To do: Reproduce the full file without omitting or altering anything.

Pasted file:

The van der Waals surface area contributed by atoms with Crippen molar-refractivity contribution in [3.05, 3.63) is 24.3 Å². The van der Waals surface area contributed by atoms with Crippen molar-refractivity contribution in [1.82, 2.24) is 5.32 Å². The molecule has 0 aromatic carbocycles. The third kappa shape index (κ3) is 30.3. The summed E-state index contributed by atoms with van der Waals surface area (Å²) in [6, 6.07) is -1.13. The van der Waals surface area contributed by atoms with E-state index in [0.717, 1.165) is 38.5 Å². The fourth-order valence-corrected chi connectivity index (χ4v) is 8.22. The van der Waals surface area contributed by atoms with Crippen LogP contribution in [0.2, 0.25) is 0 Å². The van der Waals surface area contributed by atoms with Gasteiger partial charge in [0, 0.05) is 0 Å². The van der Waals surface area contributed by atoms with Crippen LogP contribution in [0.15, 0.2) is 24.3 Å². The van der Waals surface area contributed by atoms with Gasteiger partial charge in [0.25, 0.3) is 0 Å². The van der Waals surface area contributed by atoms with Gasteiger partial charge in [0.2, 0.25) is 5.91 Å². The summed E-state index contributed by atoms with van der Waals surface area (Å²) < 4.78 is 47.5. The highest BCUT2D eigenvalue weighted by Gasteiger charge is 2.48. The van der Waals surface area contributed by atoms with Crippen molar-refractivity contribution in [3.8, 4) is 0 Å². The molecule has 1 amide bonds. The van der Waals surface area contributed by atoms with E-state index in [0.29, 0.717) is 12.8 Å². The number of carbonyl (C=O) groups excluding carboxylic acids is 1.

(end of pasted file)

The van der Waals surface area contributed by atoms with Crippen molar-refractivity contribution in [3.05, 3.63) is 24.3 Å². The van der Waals surface area contributed by atoms with Crippen molar-refractivity contribution in [1.82, 2.24) is 5.32 Å². The molecule has 0 aromatic carbocycles. The third kappa shape index (κ3) is 30.3. The summed E-state index contributed by atoms with van der Waals surface area (Å²) in [6, 6.07) is -1.13. The van der Waals surface area contributed by atoms with E-state index in [0.717, 1.165) is 38.5 Å². The fourth-order valence-corrected chi connectivity index (χ4v) is 8.22. The van der Waals surface area contributed by atoms with Crippen LogP contribution in [0.2, 0.25) is 0 Å². The van der Waals surface area contributed by atoms with Gasteiger partial charge in [0, 0.05) is 0 Å². The van der Waals surface area contributed by atoms with Crippen LogP contribution in [0.15, 0.2) is 24.3 Å². The van der Waals surface area contributed by atoms with Gasteiger partial charge in [0.25, 0.3) is 0 Å². The van der Waals surface area contributed by atoms with Gasteiger partial charge in [0.2, 0.25) is 5.91 Å². The summed E-state index contributed by atoms with van der Waals surface area (Å²) < 4.78 is 47.5. The highest BCUT2D eigenvalue weighted by Gasteiger charge is 2.48. The van der Waals surface area contributed by atoms with Crippen molar-refractivity contribution in [3.8, 4) is 0 Å². The molecule has 1 amide bonds. The van der Waals surface area contributed by atoms with E-state index in [0.29, 0.717) is 12.8 Å². The number of carbonyl (C=O) groups excluding carboxylic acids is 1.